Mother's Work is Never Done

The above title is the name of a chapter written in a children's book, What Do People Do All Day? by Richard Scarry. This picture book of illustrated animals features various chapters describing life, occupations, and activities in Busytown. This one chapter in particular speaks about a cute family of pigs, showing all the household chores Mother Pig would do in a day, from the time she wakes up till she goes to bed at night.

There's a lot in the story that would probably be considered politically incorrect today, but my brother and I used to love hearing the story when we were very young - and my mum loved reading it to us... probably because it served as a gentle reminder of all she did to run our happy household. Little did the three of us know back then, however, just the extent of our mother's "work" to come very soon, and the fact that even now, it is never done.

Where to begin?

Living in Montreal at the time, and two months shy of my 12th birthday, I lost my father to cancer. His diagnosis was sudden and he was only given weeks to live... although did survive three months longer. At the time, my brother and I were not told of the extent of my dad's illness, and my mum always tried to keep a brave face when she'd come home from visiting him in the hospital.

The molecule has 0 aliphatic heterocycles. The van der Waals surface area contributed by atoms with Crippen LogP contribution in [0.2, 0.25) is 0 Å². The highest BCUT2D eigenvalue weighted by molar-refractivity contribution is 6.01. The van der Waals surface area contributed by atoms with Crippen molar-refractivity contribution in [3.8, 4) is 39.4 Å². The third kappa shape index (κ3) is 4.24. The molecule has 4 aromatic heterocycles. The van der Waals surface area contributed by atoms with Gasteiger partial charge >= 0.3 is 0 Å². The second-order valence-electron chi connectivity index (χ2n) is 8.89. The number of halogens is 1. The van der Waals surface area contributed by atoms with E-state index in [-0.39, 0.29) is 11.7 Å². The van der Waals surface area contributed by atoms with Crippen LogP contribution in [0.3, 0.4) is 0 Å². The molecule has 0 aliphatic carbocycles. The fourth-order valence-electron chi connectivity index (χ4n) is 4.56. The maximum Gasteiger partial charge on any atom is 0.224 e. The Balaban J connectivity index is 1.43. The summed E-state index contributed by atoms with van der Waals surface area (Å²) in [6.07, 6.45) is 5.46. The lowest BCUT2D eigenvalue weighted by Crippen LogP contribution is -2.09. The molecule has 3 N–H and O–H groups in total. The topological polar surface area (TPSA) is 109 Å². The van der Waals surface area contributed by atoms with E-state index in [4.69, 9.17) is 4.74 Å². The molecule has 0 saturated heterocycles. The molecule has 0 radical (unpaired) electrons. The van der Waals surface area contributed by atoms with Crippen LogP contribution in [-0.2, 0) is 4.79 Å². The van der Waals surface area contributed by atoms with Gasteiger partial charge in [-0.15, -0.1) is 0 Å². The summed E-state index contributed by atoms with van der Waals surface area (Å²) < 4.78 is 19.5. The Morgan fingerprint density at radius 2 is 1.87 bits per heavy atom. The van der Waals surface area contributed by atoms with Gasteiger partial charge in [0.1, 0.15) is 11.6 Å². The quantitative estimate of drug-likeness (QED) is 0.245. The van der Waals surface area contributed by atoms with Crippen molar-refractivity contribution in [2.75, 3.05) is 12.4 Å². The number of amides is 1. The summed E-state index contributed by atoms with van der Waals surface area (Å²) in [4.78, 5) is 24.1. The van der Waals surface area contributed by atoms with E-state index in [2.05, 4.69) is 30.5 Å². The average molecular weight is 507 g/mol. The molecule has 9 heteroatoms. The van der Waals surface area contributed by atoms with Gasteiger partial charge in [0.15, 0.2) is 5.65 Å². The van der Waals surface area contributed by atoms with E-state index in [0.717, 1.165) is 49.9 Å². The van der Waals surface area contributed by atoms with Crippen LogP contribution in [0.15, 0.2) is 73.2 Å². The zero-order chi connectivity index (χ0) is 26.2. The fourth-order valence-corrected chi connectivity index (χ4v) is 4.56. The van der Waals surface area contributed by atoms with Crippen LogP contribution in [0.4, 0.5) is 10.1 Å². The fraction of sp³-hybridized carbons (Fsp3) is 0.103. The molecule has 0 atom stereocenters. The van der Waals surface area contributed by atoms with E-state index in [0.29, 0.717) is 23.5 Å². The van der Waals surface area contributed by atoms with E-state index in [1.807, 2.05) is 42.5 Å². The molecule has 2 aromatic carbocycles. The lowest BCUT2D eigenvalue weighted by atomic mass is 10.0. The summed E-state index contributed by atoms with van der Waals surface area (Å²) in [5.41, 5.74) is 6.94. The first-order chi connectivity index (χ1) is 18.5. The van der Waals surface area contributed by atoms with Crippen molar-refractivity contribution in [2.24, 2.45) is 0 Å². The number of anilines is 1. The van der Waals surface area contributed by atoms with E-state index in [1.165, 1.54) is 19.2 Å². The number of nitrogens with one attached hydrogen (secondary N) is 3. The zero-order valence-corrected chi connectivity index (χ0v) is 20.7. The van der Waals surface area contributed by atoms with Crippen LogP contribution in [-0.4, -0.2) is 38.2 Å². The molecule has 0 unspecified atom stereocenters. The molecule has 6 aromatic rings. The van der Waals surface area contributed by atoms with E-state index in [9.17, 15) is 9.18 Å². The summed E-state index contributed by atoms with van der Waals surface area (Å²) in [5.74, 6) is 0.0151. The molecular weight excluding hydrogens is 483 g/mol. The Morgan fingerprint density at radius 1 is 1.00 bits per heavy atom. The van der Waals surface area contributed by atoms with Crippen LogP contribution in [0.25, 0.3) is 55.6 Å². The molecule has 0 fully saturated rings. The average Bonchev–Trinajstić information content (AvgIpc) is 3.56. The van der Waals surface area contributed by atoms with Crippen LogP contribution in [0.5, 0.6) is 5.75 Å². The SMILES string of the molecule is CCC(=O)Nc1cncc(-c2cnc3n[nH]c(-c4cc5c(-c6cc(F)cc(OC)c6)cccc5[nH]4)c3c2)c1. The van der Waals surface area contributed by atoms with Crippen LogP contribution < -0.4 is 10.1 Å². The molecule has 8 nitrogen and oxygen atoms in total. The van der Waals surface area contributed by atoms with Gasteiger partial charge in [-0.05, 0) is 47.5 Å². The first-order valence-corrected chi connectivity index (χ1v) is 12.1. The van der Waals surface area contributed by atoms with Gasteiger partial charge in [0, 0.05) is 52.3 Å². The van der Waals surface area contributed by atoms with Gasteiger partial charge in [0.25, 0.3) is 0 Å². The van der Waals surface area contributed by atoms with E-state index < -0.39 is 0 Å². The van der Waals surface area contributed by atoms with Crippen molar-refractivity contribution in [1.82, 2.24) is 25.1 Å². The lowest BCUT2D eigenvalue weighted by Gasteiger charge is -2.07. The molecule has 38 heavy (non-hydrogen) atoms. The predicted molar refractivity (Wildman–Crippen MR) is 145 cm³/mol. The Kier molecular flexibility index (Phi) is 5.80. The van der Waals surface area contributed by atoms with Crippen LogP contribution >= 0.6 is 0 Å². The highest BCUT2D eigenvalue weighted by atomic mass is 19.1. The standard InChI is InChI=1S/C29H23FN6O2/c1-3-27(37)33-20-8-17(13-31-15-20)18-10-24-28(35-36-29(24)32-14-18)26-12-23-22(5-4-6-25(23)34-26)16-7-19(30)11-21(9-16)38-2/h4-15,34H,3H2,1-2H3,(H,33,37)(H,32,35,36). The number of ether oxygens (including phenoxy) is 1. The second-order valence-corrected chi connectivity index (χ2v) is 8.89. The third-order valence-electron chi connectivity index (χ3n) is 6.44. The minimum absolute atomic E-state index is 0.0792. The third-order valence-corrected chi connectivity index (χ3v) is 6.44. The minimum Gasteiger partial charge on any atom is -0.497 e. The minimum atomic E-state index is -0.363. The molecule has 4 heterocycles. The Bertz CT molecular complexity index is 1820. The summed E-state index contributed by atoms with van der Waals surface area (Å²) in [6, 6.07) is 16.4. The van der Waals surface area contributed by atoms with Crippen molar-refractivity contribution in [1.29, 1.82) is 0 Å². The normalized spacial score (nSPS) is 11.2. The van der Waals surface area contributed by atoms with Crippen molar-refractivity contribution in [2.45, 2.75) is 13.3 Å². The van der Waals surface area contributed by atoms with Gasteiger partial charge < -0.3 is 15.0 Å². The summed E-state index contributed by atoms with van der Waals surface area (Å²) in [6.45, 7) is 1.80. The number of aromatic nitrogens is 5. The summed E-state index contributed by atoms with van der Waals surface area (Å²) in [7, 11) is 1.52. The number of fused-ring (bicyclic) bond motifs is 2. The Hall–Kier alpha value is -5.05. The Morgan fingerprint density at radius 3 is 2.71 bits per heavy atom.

Needless to say, my mother was thrown into a whirlwind of the uncertain - both before and after my dad's passing. Accompanying her grief, there were a lot of decisions she had to make for our family moving forward, and in a span of just a few months after my father's passing, there were many changes for all three of us.

While my brother and I visited my aunts in London, England that summer, my mother was busy moving our home from Montreal to Toronto. She then looked for work and got a job as a Montessori teacher, for which she had to first train for a full year. So, come September, my brother and I stayed on in England and went to a boarding school while my mum went to Italy for her training. Basically in a span of 6 months, we were all separated from each other.

I think it's safe to say that it was the toughest year of my mother's life, and I often wonder how I would've handled the situation if I was in her shoes: losing my husband, separating from my children, moving to another city, and then heading to a foreign country for a year to take an intense course - not knowing the language or what my living conditions would be.

My mum was a graceful warrior. She had fight - taking those hard but necessary steps to help find eventual stability and security for our family. It's that fight, plus her immense faith that kept her going, even in the darkest days when she was ready to give up.

When that long year passed, the three of us boarded a plane back to Toronto and eventually settled into our new life. Of course it was still met with various challenges throughout the years, but through it all, my mum has been the glue that has kept the three of us close, even now... 41 years later after my dad has passed. Sure, the three of us each continue to bring something to the "table" to maintain our amazing and close dynamic, but there's no denying the unconditional love, nurturing, sacrifice, and cheerful joy (even through the tears) our mother has shown us that has helped our lives take root. For this I will forever be grateful. She continues to be a source of strength, light, and comfort, and is still very much needed. For this I always feel blessed for having her.

My mother's "work" is so beyond any household chores. My mother's "work" is in just being... and that can never be done.

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